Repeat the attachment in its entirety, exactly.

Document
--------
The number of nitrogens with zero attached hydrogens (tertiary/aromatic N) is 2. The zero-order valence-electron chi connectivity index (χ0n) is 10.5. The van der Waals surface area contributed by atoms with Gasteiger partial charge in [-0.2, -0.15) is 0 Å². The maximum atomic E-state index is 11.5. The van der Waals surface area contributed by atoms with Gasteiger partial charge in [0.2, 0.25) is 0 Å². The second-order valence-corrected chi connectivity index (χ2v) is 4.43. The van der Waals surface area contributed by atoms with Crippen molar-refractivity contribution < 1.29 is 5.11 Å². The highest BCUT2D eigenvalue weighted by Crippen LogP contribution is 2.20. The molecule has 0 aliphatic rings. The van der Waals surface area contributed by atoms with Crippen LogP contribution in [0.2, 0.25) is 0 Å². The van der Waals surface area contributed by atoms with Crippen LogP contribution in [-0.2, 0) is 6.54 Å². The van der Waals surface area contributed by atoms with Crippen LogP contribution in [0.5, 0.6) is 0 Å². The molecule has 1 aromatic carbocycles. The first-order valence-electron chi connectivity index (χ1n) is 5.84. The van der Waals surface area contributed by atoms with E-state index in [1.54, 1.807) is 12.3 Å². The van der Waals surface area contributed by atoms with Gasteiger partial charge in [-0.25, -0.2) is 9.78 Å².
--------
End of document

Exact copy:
The number of nitrogens with zero attached hydrogens (tertiary/aromatic N) is 2. The zero-order valence-electron chi connectivity index (χ0n) is 10.5. The van der Waals surface area contributed by atoms with Gasteiger partial charge in [-0.2, -0.15) is 0 Å². The maximum atomic E-state index is 11.5. The van der Waals surface area contributed by atoms with Gasteiger partial charge in [0.2, 0.25) is 0 Å². The second-order valence-corrected chi connectivity index (χ2v) is 4.43. The van der Waals surface area contributed by atoms with Crippen molar-refractivity contribution < 1.29 is 5.11 Å². The highest BCUT2D eigenvalue weighted by Crippen LogP contribution is 2.20. The molecule has 0 aliphatic rings. The van der Waals surface area contributed by atoms with Crippen LogP contribution in [0.2, 0.25) is 0 Å². The van der Waals surface area contributed by atoms with Crippen LogP contribution in [-0.2, 0) is 6.54 Å². The van der Waals surface area contributed by atoms with Crippen LogP contribution in [0.5, 0.6) is 0 Å². The molecule has 1 aromatic carbocycles. The first-order valence-electron chi connectivity index (χ1n) is 5.84. The van der Waals surface area contributed by atoms with E-state index in [1.54, 1.807) is 12.3 Å². The van der Waals surface area contributed by atoms with Gasteiger partial charge in [-0.25, -0.2) is 9.78 Å².